It has been absolutely gorgeous outside today. As I write this, we are at 14C/56F. Just perfect to be outside for many hours!
I was planning to build a soil sifter today, but after fussing with the trail cams this morning, I decided I needed to build a new stand for one of them, first. The gate cam had stopped working again, even though I’d just changed the batteries. The day before, there were only 3 files recorded before it stopped working. The gate is more of a security priority, so I took the new solar powered camera from by the sign and set it up on the stand at the gate. Which was not as good of a set up, but it would do.
I brought the camera that had been at the gate inside and tested the batteries. They had gone down a lot, for being used only for a day, but they were still well into the green. After checking the camera itself out for a bit, I decided to take a scouring pad to the battery contacts in the flip-down cover. Water had gotten into it at some point, and there was rust, but I had given them a scrubbing before, and things were quite dry. Still, it was really the only thing that was available to do. Sure enough, it worked!
I wanted to leave the solar powered camera at the gate, so I took the now working camera to the sign. I could screw it onto the mounting plate, but it’s a very different design. Instead of screwing into the bottom, it screws into the back. With the other camera, I could swivel it into an angle that covered the front of the sign and, because it’s a wide angle camera, it also included the road and intersection. Not being able to swivel this camera meant that it was basically facing the sign, on edge.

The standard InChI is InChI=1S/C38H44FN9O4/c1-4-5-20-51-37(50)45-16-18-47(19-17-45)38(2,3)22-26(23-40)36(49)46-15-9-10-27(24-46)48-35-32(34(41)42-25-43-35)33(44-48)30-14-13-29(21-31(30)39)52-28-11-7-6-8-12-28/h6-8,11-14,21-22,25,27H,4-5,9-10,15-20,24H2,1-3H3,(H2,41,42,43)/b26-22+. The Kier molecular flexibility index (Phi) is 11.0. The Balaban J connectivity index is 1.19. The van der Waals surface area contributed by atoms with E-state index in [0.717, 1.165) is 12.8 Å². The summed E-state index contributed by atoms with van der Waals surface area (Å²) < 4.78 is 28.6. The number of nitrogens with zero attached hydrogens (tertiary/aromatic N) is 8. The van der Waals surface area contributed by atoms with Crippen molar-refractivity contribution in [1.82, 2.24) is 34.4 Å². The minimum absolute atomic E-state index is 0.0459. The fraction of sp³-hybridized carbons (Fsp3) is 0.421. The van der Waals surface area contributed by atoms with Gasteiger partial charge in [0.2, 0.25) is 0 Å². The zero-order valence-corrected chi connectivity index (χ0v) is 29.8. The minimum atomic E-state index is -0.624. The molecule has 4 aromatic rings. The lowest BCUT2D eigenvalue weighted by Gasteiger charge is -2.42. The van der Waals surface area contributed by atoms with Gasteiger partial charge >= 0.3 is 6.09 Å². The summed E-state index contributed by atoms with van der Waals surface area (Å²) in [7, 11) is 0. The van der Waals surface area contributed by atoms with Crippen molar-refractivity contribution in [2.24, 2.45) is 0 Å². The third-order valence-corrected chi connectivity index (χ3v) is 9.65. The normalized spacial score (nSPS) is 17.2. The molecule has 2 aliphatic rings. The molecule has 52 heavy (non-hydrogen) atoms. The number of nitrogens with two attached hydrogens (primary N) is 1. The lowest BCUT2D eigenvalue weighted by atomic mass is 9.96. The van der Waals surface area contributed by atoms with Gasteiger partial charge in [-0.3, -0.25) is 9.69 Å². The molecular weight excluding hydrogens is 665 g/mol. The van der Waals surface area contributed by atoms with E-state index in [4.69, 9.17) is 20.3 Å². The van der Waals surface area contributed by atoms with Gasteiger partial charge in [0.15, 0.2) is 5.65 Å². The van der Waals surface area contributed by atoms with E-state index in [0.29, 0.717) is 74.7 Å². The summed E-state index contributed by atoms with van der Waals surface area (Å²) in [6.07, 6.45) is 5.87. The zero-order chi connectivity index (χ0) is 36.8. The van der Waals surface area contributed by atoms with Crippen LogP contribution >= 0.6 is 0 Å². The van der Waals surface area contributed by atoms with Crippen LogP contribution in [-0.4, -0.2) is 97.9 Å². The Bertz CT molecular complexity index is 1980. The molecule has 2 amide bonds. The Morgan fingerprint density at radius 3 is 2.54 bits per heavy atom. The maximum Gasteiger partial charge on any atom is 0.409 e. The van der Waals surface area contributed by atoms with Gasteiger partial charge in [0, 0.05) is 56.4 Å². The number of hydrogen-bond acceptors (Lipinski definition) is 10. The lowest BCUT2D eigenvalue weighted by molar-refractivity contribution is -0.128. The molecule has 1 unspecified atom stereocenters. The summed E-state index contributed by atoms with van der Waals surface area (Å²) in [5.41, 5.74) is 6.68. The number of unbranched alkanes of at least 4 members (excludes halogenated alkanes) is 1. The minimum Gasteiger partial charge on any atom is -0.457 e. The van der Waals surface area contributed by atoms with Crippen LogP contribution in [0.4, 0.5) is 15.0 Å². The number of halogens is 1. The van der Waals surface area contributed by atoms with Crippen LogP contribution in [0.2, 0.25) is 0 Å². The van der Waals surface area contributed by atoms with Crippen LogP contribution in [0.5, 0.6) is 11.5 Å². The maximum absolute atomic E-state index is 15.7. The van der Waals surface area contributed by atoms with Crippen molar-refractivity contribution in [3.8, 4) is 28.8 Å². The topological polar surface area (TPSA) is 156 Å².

I figured my best bet was to use the old flag stand the camera was mounted on at the gate, and bring it to the corner by the sign. That would actually work better than having it mounted on one of the supports holding up the tipping corner fence post. Which meant making something for the new camera, that I could attach the mounting plate to, for the gate.
After scrounging in the barn for some scrap wood (I spotted a couple of Rosencrantz’ kittens just outside the barn!), this is what I made.
The solar panel makes the camera very top heavy. When it was mounted by the sign, there were many files motion triggered not by someone or something going by, but by the wind making the camera wobble on its mount. I made this stand taller, and attached the mounting plate low enough that I can use the strap that also came with it, to secure it more firmly and ensure no wobbles will trigger the motion sensor.
I moved the camera to the other side of the driveway, so that the solar panel will get maximum exposure to sunlight. With the wide angle lens, it also needs to be closer to the gate than the other camera. Once I find the sweet spot for coverage, I am thinking of pegging the legs to the ground, for extra stability. It would be better to have something like a sandbag, though, since I’d have to move it when mowing in the area.
Once that was done, I could start on the soil sifter.
I measured our wheelbarrow and cut pieces for a 2’6″ x 2’4″ sifter. The straight pieces would form a box, and the angled pieces would make a frame.
At this point, the only thing holding the frame together are the metal right angle brackets on the corners. The frame would be secured to the box, with the hardware cloth sandwiched in between.